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Netanyahu Dodges Question About Two-State Solution As He Departs For Trump Meeting

Israeli Prime Minister Benjamin Netanyahu sidestepped a question on whether he still supports the creation of a Palestinian state as he left for the United States on Monday on his first visit since President Donald Trump took office.

Netanyahu has never publicly abandoned his conditional backing for Palestinian statehood, which he first stated in 2009, but Palestinians say that commitment has been rendered worthless by Israeli settlement building on occupied land.

Hours before Netanyahu’s departure for Washington, Public Security Minister Gilad Erdan told Army Radio that “all members of the security cabinet, and foremost the prime minister, oppose a Palestinian state.” The forum convened on Sunday ahead of Wednesday’s White House meeting between Netanyahu and Trump.

On the Tel Aviv airport tarmac, Netanyahu was asked if he still stood behind the so-called two-state solution. “Come with me, you’ll hear very clear answers,” he told reporters accompanying him on the flight.

If confirmed, a departure from a two-state policy would present Israel with diplomatic, political and demographic challenges as it contends with the complex question of how to deal with a Palestinian population now under limited self-rule.

Far-right partners in Netanyahu’s coalition have called for the annexation of parts of the West Bank, a demand he has resisted.

Last month, Israel’s Haaretz newspaper said Netanyahu, in a closed-door meeting with Likud ministers, coined a new term “Palestinian state-minus” to describe his vision of limited Palestinian sovereignty in the territory.

He has already conditioned Palestinian statehood on demilitarization, long-term presence of Israeli troops in the West Bank and Palestinian recognition of Israel as the “nation-state” of the Jewish people.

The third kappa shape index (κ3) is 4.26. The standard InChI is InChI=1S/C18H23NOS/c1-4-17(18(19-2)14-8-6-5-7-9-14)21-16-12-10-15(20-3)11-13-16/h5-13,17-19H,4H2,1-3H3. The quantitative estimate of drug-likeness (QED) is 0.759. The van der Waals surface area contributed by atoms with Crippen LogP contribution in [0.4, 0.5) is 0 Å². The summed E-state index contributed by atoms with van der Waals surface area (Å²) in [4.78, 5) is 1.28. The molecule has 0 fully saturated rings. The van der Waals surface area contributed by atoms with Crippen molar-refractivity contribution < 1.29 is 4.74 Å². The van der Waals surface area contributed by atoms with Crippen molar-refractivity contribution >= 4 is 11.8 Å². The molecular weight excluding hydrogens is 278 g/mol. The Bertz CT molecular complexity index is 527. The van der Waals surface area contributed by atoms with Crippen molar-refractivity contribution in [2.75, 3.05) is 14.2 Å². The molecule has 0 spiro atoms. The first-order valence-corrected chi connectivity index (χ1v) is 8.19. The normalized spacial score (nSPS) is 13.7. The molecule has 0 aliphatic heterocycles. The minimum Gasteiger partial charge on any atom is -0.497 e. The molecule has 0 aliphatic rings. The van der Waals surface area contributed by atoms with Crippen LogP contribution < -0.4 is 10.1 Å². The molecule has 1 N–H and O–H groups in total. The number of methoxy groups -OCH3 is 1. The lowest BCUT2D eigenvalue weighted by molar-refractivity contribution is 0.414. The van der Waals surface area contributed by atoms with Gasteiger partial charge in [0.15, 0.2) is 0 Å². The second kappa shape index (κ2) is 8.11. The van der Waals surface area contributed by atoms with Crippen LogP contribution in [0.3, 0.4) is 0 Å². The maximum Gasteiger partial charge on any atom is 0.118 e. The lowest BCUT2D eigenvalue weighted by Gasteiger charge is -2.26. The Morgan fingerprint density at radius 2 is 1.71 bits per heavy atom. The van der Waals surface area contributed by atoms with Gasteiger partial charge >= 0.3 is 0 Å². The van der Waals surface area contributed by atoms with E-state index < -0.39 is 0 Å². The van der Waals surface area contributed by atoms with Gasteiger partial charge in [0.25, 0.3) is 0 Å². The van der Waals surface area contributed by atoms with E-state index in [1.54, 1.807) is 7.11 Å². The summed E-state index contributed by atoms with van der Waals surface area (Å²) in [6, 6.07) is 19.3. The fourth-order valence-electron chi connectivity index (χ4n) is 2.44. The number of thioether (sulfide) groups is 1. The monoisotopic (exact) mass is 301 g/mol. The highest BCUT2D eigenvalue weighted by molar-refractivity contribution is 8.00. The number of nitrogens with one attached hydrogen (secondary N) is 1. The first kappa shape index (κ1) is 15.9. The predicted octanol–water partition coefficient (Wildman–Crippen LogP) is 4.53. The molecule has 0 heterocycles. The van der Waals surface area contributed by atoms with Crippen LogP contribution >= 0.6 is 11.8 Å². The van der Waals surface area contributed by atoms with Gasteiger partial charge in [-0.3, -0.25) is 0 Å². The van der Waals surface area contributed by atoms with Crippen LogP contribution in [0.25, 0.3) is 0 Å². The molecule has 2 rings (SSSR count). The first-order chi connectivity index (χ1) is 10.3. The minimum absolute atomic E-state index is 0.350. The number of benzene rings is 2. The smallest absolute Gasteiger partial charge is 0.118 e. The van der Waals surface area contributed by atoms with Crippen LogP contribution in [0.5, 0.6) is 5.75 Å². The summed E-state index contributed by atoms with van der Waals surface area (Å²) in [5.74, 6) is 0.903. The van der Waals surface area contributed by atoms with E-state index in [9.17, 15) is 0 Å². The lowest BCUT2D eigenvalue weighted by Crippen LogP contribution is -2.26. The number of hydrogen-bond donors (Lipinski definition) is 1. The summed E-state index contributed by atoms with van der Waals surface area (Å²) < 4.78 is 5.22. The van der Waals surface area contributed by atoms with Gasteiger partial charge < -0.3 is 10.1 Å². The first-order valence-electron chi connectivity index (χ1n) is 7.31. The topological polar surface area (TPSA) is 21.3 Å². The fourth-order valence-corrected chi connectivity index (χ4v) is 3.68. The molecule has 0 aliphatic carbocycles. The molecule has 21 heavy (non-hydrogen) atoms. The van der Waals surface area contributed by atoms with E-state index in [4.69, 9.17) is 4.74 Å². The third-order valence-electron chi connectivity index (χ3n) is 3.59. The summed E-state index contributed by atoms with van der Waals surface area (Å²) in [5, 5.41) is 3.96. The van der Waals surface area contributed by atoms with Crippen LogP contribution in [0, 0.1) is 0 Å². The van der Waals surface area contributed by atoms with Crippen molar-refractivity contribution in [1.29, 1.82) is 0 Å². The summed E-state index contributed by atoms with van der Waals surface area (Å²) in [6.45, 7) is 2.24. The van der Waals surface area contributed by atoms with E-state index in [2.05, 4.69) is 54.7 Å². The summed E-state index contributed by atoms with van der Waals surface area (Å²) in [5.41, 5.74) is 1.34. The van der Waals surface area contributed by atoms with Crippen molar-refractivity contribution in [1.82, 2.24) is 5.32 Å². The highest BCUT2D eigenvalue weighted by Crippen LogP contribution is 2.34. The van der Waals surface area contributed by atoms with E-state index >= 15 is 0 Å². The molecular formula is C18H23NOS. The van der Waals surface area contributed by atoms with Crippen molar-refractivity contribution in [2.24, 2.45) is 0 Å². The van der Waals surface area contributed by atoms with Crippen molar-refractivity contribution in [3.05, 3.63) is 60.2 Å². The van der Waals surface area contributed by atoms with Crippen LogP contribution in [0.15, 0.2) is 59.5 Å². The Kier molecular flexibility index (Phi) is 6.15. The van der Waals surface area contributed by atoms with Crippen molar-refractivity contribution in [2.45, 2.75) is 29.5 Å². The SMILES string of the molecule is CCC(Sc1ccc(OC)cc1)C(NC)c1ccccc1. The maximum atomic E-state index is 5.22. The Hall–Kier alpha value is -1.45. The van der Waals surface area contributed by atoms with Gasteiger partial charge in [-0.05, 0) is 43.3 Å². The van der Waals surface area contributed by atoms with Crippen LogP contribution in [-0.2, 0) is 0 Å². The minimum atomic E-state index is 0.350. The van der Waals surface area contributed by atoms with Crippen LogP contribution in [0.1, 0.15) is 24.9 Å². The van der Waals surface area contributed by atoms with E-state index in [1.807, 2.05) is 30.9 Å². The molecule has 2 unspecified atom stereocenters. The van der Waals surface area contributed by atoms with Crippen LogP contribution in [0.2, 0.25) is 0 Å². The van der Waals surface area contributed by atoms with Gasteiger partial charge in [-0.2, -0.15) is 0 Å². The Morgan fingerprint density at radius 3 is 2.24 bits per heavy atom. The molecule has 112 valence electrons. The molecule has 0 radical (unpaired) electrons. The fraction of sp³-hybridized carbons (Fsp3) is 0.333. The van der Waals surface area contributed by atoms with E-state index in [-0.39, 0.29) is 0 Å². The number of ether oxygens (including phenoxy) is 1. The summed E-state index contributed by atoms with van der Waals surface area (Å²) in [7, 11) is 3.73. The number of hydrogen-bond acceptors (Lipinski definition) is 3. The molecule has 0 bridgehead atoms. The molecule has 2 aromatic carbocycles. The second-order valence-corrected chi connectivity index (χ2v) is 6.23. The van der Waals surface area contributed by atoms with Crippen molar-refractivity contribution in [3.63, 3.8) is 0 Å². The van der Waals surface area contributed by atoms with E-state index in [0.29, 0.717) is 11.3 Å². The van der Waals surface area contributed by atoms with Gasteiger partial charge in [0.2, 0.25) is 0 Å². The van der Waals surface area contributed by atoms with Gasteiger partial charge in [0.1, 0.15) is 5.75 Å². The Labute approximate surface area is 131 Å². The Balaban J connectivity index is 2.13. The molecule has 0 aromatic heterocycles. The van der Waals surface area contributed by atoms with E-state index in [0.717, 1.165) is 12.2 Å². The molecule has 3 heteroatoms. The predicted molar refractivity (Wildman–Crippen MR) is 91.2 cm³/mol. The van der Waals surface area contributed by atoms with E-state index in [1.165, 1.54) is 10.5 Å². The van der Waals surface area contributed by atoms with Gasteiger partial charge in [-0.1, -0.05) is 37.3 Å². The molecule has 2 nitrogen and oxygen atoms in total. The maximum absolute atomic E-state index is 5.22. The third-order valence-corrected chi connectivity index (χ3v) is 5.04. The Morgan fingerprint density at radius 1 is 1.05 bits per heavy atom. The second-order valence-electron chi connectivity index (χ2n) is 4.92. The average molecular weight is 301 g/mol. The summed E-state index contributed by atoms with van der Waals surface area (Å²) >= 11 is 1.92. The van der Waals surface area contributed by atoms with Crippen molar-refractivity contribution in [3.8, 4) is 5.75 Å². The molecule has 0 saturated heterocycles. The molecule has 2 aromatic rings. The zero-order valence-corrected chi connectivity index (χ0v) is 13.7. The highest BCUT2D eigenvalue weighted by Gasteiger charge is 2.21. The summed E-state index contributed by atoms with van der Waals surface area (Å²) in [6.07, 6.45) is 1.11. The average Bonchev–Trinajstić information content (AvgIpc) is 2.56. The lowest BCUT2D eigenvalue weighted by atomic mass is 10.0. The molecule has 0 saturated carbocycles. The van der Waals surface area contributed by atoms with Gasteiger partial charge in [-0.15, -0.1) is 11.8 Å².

A one-state solution to the conflict would compromise Israel’s Jewish character through the absorption of several million Palestinians.

NUANCED

Erdan belongs to the right-wing Likud party, many of whose legislators often espouse a harder line than Netanyahu himself.

Asked about Erdan’s comments, Wasel Abu Youssef, an official of the Palestine Liberation Organization, said it is also “what the government of the extreme right in Israel does on the ground (that) prevents any chance of the establishment of a Palestinian state.”

Palestinians seek a state in the occupied West Bank and the Gaza Strip with East Jerusalem as its capital. Israel captured those areas in a 1967 war; it pulled its troops and settlers out of Gaza in 2005.

Since Trump took office last month, Netanyahu has approved construction of 6,000 settler homes in the West Bank and East Jerusalem, drawing international condemnation which the White House did not join.

In recent days, however, the Trump administration has taken a more nuanced position, saying building new settlements or expanding existing ones may not be helpful in achieving peace.

But in his airport remarks, Netanyahu said that he and Trump “see eye-to-eye on the dangers emanating from the region but also on the opportunities, and we’ll talk about both as well as upgrading the relations between Israel and the United States in many, many fields.”

Also on the agenda will be the situation in Syria, and a 2015 nuclear deal with Iran that Netanyahu and Trump have strongly criticized. Before flying home on Thursday, Netanyahu plans to meet Vice President Mike Pence, Secretary of State Rex Tillerson and Republican and Democratic Congressional leaders.—Reuters

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